Things that lie at the very essence of various creations are usually beyond imagination – if not outright impossible – to change in any appreciable manner.
We are the singular exception.
Stories abound of people – men and women not unlike me or you – who not only turned their lives around for the better, but who never believed it was possible to act against their baser instincts, only to later become models of humility, purity and compassion.
How does that happen? How does one make a 360-degree change in areas where he or she feels that nature, their genes, inborn traits or a lifetime of less-than-ideal behavior makes it virtually impossible to change in any real or meaningful manner? Most importantly, can we ever actually become that person whom we’ve admired but always felt we can never be?
As we celebrate Shavuos, let us contemplate for a moment who and what we were a mere fifty days – less than two full months – before receiving the Torah at Har Sinai and becoming G-d’s beloved nation. We’d come out of Egypt, a land steeped in idolatry and immorality. When Hashem told Moshe to demand that the sea split and allow us through, the sea refused to do so, saying, “Hallolu ovdei avodah zarah – These and those (both the Jews and the Egyptians) are idol-worshippers.”
Clearly, it was not a simple matter at that time to even tell us apart from the base society from which we’d just emerged.
How, then, could we have stood, a short seven weeks later, at the foot of Har Sinai,accepting Hashem’s singular, most precious possession, the Torah, which we would embrace and give our lives for from that day onwards, living up to its loftiest and most subliminal ideals? Can a person simply change just like that? Don’t we all wish it could be as easy for us, but we feel that some changes are simply beyond our capabilities?
The answer can be found in a fascinating Maharsha in Maseches Sanhedrin (34a). True, we cannot change so easily. We are who we are, with certain inborn traits given to us by nature, and others absorbed by nurture. Yet, the Maharsha tells us, we can remain exactly who we are, but instead channel ourselves in an entirely different direction.
The tool with which such a feat can be accomplished is the Torah, and this is how it works:
Suppose we have a silver coin, minted by the Bim Dynasty, and we’re living under the Bim jurisdiction. The coin has the face of King Bim embossed on one side and the words “50 Silver Grams” imprinted on the other side. The coin, of course, is worth fifty silver grams.
In a bloodless coup, however, the Bum Dynasty suddenly throws out the Bims, taking the reign of power for themselves. Overnight, all coins minted by the Bims are no longer considered legal currency. No longer can we use our Bim Dynasty silver to pay for any goods or services.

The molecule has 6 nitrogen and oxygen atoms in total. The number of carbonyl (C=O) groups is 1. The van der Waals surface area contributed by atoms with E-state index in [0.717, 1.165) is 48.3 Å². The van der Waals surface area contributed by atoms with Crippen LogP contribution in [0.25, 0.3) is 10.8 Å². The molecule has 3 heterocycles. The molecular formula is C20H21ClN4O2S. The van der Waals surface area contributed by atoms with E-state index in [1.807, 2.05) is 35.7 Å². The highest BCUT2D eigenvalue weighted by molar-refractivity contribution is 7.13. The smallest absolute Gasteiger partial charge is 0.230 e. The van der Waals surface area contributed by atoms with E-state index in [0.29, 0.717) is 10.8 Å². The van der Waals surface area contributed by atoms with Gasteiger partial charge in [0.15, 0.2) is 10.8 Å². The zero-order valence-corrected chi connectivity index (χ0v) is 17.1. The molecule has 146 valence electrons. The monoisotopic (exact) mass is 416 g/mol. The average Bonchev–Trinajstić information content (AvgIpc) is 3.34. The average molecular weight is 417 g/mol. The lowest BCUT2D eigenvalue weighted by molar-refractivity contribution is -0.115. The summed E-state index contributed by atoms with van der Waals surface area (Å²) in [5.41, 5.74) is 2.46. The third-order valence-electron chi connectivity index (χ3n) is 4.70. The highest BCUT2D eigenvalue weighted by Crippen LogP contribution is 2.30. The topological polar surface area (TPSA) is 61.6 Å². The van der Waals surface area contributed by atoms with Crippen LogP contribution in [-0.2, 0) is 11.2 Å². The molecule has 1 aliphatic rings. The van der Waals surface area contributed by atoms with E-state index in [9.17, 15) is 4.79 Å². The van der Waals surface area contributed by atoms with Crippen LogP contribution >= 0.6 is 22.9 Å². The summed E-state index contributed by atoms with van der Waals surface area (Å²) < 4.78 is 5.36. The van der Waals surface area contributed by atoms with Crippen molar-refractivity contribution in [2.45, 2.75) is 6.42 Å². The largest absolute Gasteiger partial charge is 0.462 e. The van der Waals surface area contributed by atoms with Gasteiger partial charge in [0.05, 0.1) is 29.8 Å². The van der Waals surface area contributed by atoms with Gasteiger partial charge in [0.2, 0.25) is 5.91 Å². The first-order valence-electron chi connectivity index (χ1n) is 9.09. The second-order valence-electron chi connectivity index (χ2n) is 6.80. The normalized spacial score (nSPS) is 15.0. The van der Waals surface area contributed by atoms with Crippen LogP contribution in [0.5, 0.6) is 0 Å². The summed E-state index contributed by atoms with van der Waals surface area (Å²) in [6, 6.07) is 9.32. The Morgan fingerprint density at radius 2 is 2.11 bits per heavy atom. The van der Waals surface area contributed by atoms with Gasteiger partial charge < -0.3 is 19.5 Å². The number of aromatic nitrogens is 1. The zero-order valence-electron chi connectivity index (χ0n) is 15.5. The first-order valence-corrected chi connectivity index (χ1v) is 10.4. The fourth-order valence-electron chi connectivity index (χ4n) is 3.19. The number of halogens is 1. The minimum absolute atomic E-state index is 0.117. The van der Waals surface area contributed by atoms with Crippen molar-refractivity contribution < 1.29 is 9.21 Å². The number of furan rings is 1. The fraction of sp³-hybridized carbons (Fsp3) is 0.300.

Are all our coins worthless, though? Surely not. Our aforementioned coins are still silver and still contain fifty grams of the precious metal. What we need to do is to re-strike the coin in the new Bum Dynasty image. The silver needs to be heated up until the metal softens and becomes more pliable. A form with the face of King Bum is then firmly pressed onto the silver.
We have the same silver coin, containing the same fifty grams, but it can now be used, whereas it had previously been absolutely useless.
The posuk tells us (Yirmiyahu 23:29), “Halo ko devori ko’aish ne’um Hashem ukepatish yefotzetz selah – Behold, My words are as fire, says G-d, and as a hammer smashes stone.”
Hashem is telling us that His words, His Torah, is like fire and like a hammer striking stone.
Why is He telling us this?
The Gemara in Maseches Kiddushin (30b) teaches, “Tanna devei Rav Yishmoel, beni, im pogah boch menuval zeh…”Rav Yishmoel taught that if the yeitzer hara is making things difficult for us, we should “shlep him to the bais medrash,” meaning that we should use the eternal words of Torah as an antidote to his powerful pull over us. “Im even hu nimuach, ve’im barzel hu mispotzetz.” If the yeitzer hara was for us an unyielding rock, it will melt. If it was iron, it will shatter to bits. The Gemara learns this from the posuk in Yirmiyahu which states, “Halo ko devori ko’aish…ukepatish yefotzetz selah.”
The Maharsha in Maseches Sanhedrin tells us that the word “selah,” a stone, can also mean a coin, which is also made of metal. Thus, the Gemara tells us that the yeitzer hara often seems to us unyielding as stone and as unchanging as iron. What we must realize, though, is that a coin can keep its form for millennia if left as is, but can be changed and recast in a different form. The true value, which is its silver content, is there all along. All one needs to do is to soften the metal in fire and then re-strike the coin in a different form. The silver value, while unchanged, will then be reflected in a totally new and different form.
It’s the same, the Maharsha explains, with us. The way we see ourselves, indeed the way we currently are, is how we are currently cast. The traits, the desires, the needs and the wants, which seem so overpowering, are our silver content. Currently, we may be utilizing or channeling them in a less than productive or proper manner. However, those very same traits and potential, when recast, can be utilized in the service of Hashem and personal growth. What we need is to re-cast ourselves.
We do that with some fire and a firm mold with which to impress an entirely new outer form and direction upon ourselves. That fire, and that firm mold, is the Torah. Without it, of course, we are doomed to keep repeating even those behaviors upon which we ourselves look down. With the Torah, however, we are empowered – like no other nation on earth – to take our inner selves, no matter how we’ve been fashioned or formed, and, with the fire of Torah lit brightly, bring out our inner silver and shine it brightly in the very best way imaginable.